read the long thread in the python-dev archives, posted 24 Jun 2005 at 00:25 UTC by splork » (Master)

before jumping to conclusions.

I think i'll stick to my current version then., posted 28 Jun 2005 at 01:53 UTC by Mysidia » (Journeyer)

And not switch to or accept new releases of Python then, because, face it, these capabilities are a big part of what makes Python useful and nice.

What's the deal with stripping such useful and well-known capabilities from a language in a later release, not to mention that they will doubtlessly break existing code?

I was not aware that Python was beta software, or that we couldn't write programs yet and expect future releases of python to continue to support the same basic kinds of constructs...

Some links?, posted 28 Jun 2005 at 03:03 UTC by Mysidia » (Journeyer)

I do cannot find any recent python-dev discussion relevant to the topic... Searching through slashdot, I cannot find any reference to "python dropping functional support" in the near future.

How about a direct link or two to further explanation of what exactly is going on with the lambdas and reduce() family of functions in Python, why this is to happen, and when/what versions will be effected?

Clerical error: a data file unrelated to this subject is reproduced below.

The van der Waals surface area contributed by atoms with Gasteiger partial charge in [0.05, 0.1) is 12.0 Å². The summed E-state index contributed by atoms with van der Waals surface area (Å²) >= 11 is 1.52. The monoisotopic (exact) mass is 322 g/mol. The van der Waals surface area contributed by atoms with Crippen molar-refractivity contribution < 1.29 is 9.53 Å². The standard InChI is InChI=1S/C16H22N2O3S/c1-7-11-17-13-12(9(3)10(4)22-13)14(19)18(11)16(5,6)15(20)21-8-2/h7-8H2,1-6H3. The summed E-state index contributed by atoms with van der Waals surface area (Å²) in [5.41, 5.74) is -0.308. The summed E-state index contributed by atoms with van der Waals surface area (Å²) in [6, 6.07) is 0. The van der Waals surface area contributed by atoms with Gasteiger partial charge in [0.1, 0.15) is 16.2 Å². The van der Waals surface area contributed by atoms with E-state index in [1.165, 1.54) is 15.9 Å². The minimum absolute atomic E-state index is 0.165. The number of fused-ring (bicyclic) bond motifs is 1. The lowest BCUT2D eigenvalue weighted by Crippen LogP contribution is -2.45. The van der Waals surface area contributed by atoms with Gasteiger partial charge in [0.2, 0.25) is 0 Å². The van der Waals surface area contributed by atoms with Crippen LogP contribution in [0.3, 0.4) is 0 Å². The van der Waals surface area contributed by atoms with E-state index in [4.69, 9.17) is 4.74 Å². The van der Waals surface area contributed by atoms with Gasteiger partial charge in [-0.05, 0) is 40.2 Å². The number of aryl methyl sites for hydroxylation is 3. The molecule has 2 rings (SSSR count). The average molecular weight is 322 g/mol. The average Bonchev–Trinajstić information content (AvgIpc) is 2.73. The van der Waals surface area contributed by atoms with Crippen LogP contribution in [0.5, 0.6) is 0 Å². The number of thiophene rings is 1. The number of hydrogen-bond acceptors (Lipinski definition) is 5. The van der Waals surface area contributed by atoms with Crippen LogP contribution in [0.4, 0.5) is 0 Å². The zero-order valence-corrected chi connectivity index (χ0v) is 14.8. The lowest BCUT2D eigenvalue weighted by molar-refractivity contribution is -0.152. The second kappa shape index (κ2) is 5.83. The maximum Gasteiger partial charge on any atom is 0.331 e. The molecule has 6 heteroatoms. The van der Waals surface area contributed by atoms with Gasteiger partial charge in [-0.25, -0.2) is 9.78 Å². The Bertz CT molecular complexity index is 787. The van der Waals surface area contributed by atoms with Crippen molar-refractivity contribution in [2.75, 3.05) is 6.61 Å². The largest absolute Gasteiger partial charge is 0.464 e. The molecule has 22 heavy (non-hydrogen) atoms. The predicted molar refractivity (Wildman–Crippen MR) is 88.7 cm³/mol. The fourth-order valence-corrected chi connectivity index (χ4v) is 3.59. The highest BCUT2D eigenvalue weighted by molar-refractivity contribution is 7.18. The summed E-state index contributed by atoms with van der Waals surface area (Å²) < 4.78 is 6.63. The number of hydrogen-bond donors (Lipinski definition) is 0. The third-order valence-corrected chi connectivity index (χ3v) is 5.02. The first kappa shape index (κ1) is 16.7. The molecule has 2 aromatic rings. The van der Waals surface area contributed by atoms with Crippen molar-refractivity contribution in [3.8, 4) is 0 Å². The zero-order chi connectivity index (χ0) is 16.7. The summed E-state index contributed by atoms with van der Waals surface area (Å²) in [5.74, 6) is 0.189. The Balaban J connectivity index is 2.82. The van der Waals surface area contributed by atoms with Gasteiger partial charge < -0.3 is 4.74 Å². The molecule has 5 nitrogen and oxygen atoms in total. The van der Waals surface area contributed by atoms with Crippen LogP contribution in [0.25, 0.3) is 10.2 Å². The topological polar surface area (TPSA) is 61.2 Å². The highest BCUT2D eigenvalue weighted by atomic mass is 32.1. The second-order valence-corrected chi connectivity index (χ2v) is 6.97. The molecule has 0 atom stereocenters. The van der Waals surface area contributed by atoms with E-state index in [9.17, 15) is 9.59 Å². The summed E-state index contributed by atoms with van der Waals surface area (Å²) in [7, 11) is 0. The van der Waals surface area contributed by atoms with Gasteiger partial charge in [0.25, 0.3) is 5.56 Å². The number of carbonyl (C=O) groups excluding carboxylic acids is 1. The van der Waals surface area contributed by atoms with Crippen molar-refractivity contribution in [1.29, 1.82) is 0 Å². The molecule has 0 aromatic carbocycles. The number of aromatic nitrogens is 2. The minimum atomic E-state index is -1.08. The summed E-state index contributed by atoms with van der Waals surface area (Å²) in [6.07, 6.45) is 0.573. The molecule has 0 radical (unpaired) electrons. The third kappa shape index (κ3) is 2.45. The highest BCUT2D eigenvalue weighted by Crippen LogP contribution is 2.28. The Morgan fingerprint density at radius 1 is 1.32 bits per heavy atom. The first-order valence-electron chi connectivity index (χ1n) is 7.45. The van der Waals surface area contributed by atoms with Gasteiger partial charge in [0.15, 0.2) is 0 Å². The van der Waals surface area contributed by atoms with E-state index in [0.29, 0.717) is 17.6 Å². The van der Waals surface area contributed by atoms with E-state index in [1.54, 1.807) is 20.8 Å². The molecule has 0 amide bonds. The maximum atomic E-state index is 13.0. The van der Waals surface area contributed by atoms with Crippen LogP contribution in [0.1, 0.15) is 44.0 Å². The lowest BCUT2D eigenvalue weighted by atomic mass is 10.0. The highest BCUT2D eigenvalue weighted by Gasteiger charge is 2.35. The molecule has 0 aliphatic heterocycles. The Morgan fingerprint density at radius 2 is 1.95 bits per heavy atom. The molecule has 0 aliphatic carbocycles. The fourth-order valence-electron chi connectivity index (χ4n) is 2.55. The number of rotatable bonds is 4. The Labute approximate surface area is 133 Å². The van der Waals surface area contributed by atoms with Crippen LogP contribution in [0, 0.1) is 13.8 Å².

The fate of reduce() in Python 3000, posted 28 Jun 2005 at 08:28 UTC by fxn » (Master)

Maybe you are referring to this blog entry by Guido at

There is another one about making whitespace rules stricter that looks interesting, given the enforced uniformity by design. Granted, some people can't stand those choices, some people love them.

Calm down!, posted 28 Jun 2005 at 15:08 UTC by slamb » (Journeyer)

There's an article at Lambda the Ultimate on the subject.

List comprehensions are not going away.

The whitespace thing was an April Fool's joke.

The lambda keyword in Python has been deprecated for a long time. It's awkward syntax, and Python has function objects...

def foo(x,y,z):
    return x+y+z


foo = lambda x,y,z:x+y+z

have long been equivalent. You can declare a function in global, module, or local scope, reassign to it, etc.

Getting rid of map, filter, and reduce isn't that big a deal. The list comprehensions are clearer. The generator comprehensions are more efficient. And for operator+ and operator*, sum() and product() will stick around.